The destruction of peatlands and forests for fiber production by APP and APRIL is driving carbon emissions on a massive scale. Indonesia is now the third largest carbon polluting country in the world and over 80 percent of its emissions are caused by deforestation. A carbon life cycle analysis conducted by RAN of APP’s Indonesian operations estimated total APP emissions at 67 – 86 million tons of CO2e. This ranks APP ahead of the emissions of 165 countries around the world in 2006.

APP remains in gross violation of agreements signed with international creditors in that aftermath of its staggering $13.9 billion default in 2001. APP committed to protecting high conservation forest and promised to source 100 percent of its fiber from plantations by 2007. Instead, APP has continued to clear increasingly endangered Sumatran rainforest for pulp and new plantations. 

RAN’s Rainforest Free Paper campaign is a central part of a global movement to reform Indonesia’s pulp and paper industry. Large companies who have already dropped APP due to deforestation concerns include Staples, Tiffany & Co, Scholastic, Office Depot, Levis, Gucci and Mattel.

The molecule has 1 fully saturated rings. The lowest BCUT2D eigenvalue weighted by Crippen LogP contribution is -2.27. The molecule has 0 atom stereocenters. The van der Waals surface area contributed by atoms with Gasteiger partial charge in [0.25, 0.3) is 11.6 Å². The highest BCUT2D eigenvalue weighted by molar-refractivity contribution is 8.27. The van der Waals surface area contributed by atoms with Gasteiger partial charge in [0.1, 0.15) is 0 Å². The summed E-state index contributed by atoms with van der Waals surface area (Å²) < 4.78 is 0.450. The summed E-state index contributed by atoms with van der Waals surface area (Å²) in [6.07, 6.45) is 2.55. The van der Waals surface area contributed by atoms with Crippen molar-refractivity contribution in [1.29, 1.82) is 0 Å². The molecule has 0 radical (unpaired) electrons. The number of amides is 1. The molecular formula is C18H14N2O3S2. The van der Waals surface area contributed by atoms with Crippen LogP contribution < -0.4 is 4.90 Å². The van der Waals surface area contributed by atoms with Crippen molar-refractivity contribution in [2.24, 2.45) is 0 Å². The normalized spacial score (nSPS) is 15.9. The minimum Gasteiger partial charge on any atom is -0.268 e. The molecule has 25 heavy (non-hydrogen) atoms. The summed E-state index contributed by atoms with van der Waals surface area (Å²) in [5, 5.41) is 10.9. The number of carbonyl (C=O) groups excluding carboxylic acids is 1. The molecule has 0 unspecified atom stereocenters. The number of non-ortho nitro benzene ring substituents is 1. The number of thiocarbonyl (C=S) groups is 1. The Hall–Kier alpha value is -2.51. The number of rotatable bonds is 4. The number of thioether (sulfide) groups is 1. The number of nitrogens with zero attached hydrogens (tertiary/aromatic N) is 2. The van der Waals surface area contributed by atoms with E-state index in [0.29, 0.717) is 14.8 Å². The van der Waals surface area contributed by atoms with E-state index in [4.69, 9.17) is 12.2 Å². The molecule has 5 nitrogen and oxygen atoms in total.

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It’s time for Disney to realize that rainforest destruction is no fairy tale. Rainforest Action Network is putting Disney on notice, and we hope you will join us to get the company to align its practices with the values it espouses and embeds in the stories it tells.
Asia Pulp and Paper (APP), Indonesia and China's biggest pulp and paper company, is rapidly clear cutting and draining huge areas of Indonesia's diverse rainforests and peatlands. The logging giant then converts the degraded land into monoculture acacia pulp wood plantations to make cheap paper products. This deforestation is devastating communities and their livelihoods and driving species like the Sumatran tiger toward extinction. Despite government issued permits, serious legal uncertainties remain concerning APP's business.